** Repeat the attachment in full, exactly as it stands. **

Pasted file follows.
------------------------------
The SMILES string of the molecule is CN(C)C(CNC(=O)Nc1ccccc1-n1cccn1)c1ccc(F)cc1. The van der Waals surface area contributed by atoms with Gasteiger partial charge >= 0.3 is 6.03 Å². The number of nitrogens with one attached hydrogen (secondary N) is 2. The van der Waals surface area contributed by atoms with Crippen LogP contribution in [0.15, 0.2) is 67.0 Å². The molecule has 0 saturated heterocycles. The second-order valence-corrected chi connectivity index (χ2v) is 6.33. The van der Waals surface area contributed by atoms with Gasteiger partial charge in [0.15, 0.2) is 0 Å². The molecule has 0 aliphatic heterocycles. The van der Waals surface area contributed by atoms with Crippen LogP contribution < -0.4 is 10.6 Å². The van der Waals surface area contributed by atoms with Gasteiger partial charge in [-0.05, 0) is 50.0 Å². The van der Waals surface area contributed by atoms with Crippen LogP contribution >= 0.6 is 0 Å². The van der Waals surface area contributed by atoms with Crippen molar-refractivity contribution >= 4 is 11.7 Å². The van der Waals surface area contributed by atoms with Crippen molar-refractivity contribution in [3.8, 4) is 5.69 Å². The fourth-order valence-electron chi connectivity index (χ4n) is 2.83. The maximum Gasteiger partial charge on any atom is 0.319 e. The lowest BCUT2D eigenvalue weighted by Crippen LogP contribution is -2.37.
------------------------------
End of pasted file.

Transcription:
The SMILES string of the molecule is CN(C)C(CNC(=O)Nc1ccccc1-n1cccn1)c1ccc(F)cc1. The van der Waals surface area contributed by atoms with Gasteiger partial charge >= 0.3 is 6.03 Å². The number of nitrogens with one attached hydrogen (secondary N) is 2. The van der Waals surface area contributed by atoms with Crippen LogP contribution in [0.15, 0.2) is 67.0 Å². The molecule has 0 saturated heterocycles. The second-order valence-corrected chi connectivity index (χ2v) is 6.33. The van der Waals surface area contributed by atoms with Gasteiger partial charge in [0.15, 0.2) is 0 Å². The molecule has 0 aliphatic heterocycles. The van der Waals surface area contributed by atoms with Crippen LogP contribution < -0.4 is 10.6 Å². The van der Waals surface area contributed by atoms with Gasteiger partial charge in [-0.05, 0) is 50.0 Å². The van der Waals surface area contributed by atoms with Crippen LogP contribution >= 0.6 is 0 Å². The van der Waals surface area contributed by atoms with Crippen molar-refractivity contribution >= 4 is 11.7 Å². The van der Waals surface area contributed by atoms with Crippen molar-refractivity contribution in [3.8, 4) is 5.69 Å². The fourth-order valence-electron chi connectivity index (χ4n) is 2.83. The maximum Gasteiger partial charge on any atom is 0.319 e. The lowest BCUT2D eigenvalue weighted by Crippen LogP contribution is -2.37.